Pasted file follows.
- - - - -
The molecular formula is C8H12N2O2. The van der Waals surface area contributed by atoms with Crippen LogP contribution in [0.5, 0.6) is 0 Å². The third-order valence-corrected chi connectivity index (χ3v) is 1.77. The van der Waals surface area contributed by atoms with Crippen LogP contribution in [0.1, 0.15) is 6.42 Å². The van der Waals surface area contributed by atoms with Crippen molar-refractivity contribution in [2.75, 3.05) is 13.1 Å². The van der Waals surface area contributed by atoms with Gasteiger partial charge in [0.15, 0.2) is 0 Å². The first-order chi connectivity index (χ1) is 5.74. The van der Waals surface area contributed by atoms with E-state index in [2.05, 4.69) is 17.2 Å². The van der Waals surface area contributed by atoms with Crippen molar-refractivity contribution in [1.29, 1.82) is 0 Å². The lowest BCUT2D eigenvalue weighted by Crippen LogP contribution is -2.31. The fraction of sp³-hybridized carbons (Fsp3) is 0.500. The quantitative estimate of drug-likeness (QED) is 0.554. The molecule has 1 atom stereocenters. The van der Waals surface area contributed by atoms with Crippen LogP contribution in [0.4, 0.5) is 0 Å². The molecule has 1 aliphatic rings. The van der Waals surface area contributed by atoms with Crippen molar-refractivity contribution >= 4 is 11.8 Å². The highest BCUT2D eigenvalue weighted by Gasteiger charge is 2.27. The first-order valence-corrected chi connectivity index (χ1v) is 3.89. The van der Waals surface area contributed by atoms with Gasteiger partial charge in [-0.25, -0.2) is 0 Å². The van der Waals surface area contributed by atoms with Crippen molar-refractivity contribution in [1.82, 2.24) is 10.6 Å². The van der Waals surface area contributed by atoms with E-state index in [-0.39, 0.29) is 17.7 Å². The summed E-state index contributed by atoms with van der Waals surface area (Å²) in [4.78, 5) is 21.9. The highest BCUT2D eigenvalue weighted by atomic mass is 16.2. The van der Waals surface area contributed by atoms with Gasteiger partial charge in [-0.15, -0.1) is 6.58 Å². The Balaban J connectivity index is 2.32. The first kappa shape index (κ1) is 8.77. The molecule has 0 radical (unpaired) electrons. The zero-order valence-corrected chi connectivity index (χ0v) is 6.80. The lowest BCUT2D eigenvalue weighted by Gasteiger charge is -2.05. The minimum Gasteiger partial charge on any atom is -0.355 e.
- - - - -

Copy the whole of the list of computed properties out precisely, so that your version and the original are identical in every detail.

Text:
The molecular formula is C8H12N2O2. The van der Waals surface area contributed by atoms with Crippen LogP contribution in [0.5, 0.6) is 0 Å². The third-order valence-corrected chi connectivity index (χ3v) is 1.77. The van der Waals surface area contributed by atoms with Crippen LogP contribution in [0.1, 0.15) is 6.42 Å². The van der Waals surface area contributed by atoms with Crippen molar-refractivity contribution in [2.75, 3.05) is 13.1 Å². The van der Waals surface area contributed by atoms with Gasteiger partial charge in [0.15, 0.2) is 0 Å². The first-order chi connectivity index (χ1) is 5.74. The van der Waals surface area contributed by atoms with E-state index in [2.05, 4.69) is 17.2 Å². The van der Waals surface area contributed by atoms with Crippen molar-refractivity contribution in [1.29, 1.82) is 0 Å². The lowest BCUT2D eigenvalue weighted by Crippen LogP contribution is -2.31. The fraction of sp³-hybridized carbons (Fsp3) is 0.500. The quantitative estimate of drug-likeness (QED) is 0.554. The molecule has 1 atom stereocenters. The van der Waals surface area contributed by atoms with Crippen LogP contribution in [0.4, 0.5) is 0 Å². The molecule has 1 aliphatic rings. The van der Waals surface area contributed by atoms with Crippen molar-refractivity contribution >= 4 is 11.8 Å². The highest BCUT2D eigenvalue weighted by Gasteiger charge is 2.27. The first-order valence-corrected chi connectivity index (χ1v) is 3.89. The van der Waals surface area contributed by atoms with Gasteiger partial charge in [-0.25, -0.2) is 0 Å². The van der Waals surface area contributed by atoms with Crippen molar-refractivity contribution in [1.82, 2.24) is 10.6 Å². The van der Waals surface area contributed by atoms with E-state index in [-0.39, 0.29) is 17.7 Å². The summed E-state index contributed by atoms with van der Waals surface area (Å²) in [4.78, 5) is 21.9. The highest BCUT2D eigenvalue weighted by atomic mass is 16.2. The van der Waals surface area contributed by atoms with Gasteiger partial charge in [-0.15, -0.1) is 6.58 Å². The Balaban J connectivity index is 2.32. The first kappa shape index (κ1) is 8.77. The molecule has 0 radical (unpaired) electrons. The zero-order valence-corrected chi connectivity index (χ0v) is 6.80. The lowest BCUT2D eigenvalue weighted by Gasteiger charge is -2.05. The minimum Gasteiger partial charge on any atom is -0.355 e.